So, is there a sense of restraint that comes with preparing vegan dishes as a trained and celebrated chef? Rob Howell recalls his apprehension on the day Josh Eggleton, the owner of Root, asked him to think vegetables-first.
Rob: When Josh Eggleton first said about it, I was a little bit unsure. My background is that I’ve worked in three very good fish restaurants, so my background was fish before working at the Pony & Trap for five years. Vegetables wasn’t my forte, as such. It’s been amazing. Starting in the kitchen, equipment-wise, we had nothing. We still do. I said to Josh, “I need a vac pack machine; I need this, that…”, but you don’t need any of it. When you strip it back it’s more exciting to go back to basics. We’ve got a couple of inductions and a chargrill and we do absolutely fine.
Back at Box-e, Elliott muses on the same question.
Elliott: I think it’s being sensible and looking back, and not just concentrating on an ingredient. It’s so easy to put cheese or dairy into something without even thinking, as classically trained you would do. So, whenever I do something vegetarian or vegan, I take the main component of whatever it might be and work back from that and try and make sure that everything harmonises – not having a dairy or meat product as a substitute for something. Every season has its own wonderful vegetable or fruit, so it’s just about taking whatever’s around at the time and really emphasising that.
Once again, it’s about reaching for what’s around you and keeping an open mind. Tessa agrees.
Tessa: Some people have very set ideas of how a vegetable is going to taste, like beetroot. Then they’ll taste it and think, “Oh, there is another way of eating this and it doesn’t have to just be pickled in a jar. Although I love any kind of pickled food, so I’m not going to diss a pickled beetroot!”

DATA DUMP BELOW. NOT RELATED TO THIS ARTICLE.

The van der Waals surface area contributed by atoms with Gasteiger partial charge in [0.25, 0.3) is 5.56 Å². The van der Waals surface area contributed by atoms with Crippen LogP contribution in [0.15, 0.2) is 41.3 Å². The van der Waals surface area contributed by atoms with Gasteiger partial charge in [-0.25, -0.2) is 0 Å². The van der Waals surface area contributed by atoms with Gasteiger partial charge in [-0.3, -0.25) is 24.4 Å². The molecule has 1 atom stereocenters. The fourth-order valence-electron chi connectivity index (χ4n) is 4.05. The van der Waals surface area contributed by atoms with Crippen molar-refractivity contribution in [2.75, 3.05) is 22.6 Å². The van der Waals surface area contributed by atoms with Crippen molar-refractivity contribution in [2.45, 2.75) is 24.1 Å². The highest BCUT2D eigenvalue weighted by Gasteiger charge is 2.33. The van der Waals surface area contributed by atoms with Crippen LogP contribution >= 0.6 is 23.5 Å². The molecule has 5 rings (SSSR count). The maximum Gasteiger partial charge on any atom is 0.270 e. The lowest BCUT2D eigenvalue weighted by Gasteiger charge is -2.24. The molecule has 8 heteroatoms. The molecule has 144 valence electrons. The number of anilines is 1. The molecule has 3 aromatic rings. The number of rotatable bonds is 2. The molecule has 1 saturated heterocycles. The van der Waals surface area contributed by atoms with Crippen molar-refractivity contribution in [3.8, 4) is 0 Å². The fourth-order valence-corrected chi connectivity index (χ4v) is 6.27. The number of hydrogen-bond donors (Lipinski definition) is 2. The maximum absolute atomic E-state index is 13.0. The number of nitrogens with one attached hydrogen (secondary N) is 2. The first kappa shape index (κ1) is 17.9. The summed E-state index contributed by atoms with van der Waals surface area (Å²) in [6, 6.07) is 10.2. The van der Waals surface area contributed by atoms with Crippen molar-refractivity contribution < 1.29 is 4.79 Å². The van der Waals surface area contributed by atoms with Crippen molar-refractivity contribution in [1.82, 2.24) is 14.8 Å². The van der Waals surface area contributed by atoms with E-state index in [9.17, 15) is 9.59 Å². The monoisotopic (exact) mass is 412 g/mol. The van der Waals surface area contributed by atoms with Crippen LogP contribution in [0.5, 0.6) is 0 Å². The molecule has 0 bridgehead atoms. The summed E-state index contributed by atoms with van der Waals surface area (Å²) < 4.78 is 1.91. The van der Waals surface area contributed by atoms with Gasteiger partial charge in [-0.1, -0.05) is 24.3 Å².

Meanwhile, Elliott has finished cooking my lunch, so I ask him to talk me through what he’s put together.
Elliott: I’ve just cooked you a roasted leek with goats curd, capers and some Jerusalem artichoke crisps. Leeks are lovely at the moment, so I really wanted to do something with them – starting off with them. If you steam and then roast them, you get that lovely caramelised flavour. I also wanted something with a bit of tartness, so the goats curd is lovely – you’ve got the creamy, lactic flavour of that. And then the Jerusalem artichoke crisps have got that lovely texture to them, and the leek is soft, you’ve got the texture of that as well as the goats curd. The capers bring another acidity to play as well. It all kind of works together.
In my head I can taste all the bits individually, then think what would work with that texturally. Once you put it on the plate and taste it, you’ll know what might need tweaking – more acidity, less acidity. It’s just experience, I think. It’s like if you make music: if you can play the piano and don’t have to read music, you just know what’s going to work. It’s similar to that, really. It’s what you do every day, in and out. Second nature, I guess.
I’m intrigued by this idea of a chef being able to taste things in their minds. Does Rob have that same culinary clairvoyance?